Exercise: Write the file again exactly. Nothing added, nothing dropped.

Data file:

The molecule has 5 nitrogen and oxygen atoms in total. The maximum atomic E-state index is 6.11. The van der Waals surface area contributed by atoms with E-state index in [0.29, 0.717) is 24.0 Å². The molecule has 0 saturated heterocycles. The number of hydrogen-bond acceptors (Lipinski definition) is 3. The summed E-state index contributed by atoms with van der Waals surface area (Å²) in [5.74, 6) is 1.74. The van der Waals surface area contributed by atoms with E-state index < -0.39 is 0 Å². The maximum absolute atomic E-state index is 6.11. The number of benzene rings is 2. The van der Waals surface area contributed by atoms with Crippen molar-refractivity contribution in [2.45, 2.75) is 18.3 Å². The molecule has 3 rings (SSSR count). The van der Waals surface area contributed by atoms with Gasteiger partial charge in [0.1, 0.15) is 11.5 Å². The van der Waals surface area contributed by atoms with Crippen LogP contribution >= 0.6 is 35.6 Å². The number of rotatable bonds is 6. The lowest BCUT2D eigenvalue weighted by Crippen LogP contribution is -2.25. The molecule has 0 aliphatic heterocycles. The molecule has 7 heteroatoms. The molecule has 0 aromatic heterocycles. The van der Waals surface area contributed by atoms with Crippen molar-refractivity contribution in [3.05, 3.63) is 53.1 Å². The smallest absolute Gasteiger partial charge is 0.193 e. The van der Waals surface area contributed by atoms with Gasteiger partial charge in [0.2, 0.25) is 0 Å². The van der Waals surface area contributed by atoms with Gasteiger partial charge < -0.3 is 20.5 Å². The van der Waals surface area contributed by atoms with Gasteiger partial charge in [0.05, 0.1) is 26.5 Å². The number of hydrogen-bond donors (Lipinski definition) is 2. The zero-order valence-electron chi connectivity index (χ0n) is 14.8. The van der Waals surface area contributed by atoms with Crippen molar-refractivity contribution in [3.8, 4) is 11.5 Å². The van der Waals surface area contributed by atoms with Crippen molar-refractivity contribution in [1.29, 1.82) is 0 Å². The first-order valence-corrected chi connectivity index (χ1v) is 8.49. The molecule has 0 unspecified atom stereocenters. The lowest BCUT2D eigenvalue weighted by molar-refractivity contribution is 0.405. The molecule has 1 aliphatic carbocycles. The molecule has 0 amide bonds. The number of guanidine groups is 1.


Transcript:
The molecule has 5 nitrogen and oxygen atoms in total. The maximum atomic E-state index is 6.11. The van der Waals surface area contributed by atoms with E-state index in [0.29, 0.717) is 24.0 Å². The molecule has 0 saturated heterocycles. The number of hydrogen-bond acceptors (Lipinski definition) is 3. The summed E-state index contributed by atoms with van der Waals surface area (Å²) in [5.74, 6) is 1.74. The van der Waals surface area contributed by atoms with E-state index < -0.39 is 0 Å². The maximum absolute atomic E-state index is 6.11. The number of benzene rings is 2. The van der Waals surface area contributed by atoms with Crippen molar-refractivity contribution in [2.45, 2.75) is 18.3 Å². The molecule has 3 rings (SSSR count). The van der Waals surface area contributed by atoms with Gasteiger partial charge in [0.1, 0.15) is 11.5 Å². The van der Waals surface area contributed by atoms with Crippen LogP contribution >= 0.6 is 35.6 Å². The number of rotatable bonds is 6. The lowest BCUT2D eigenvalue weighted by Crippen LogP contribution is -2.25. The molecule has 0 aliphatic heterocycles. The molecule has 7 heteroatoms. The molecule has 0 aromatic heterocycles. The van der Waals surface area contributed by atoms with Crippen molar-refractivity contribution in [3.05, 3.63) is 53.1 Å². The smallest absolute Gasteiger partial charge is 0.193 e. The van der Waals surface area contributed by atoms with Gasteiger partial charge in [0.2, 0.25) is 0 Å². The van der Waals surface area contributed by atoms with Gasteiger partial charge < -0.3 is 20.5 Å². The van der Waals surface area contributed by atoms with Gasteiger partial charge in [0.05, 0.1) is 26.5 Å². The number of hydrogen-bond donors (Lipinski definition) is 2. The zero-order valence-electron chi connectivity index (χ0n) is 14.8. The van der Waals surface area contributed by atoms with Crippen molar-refractivity contribution in [3.8, 4) is 11.5 Å². The van der Waals surface area contributed by atoms with Crippen molar-refractivity contribution in [1.29, 1.82) is 0 Å². The first-order valence-corrected chi connectivity index (χ1v) is 8.49. The molecule has 0 unspecified atom stereocenters. The lowest BCUT2D eigenvalue weighted by molar-refractivity contribution is 0.405. The molecule has 1 aliphatic carbocycles. The molecule has 0 amide bonds. The number of guanidine groups is 1.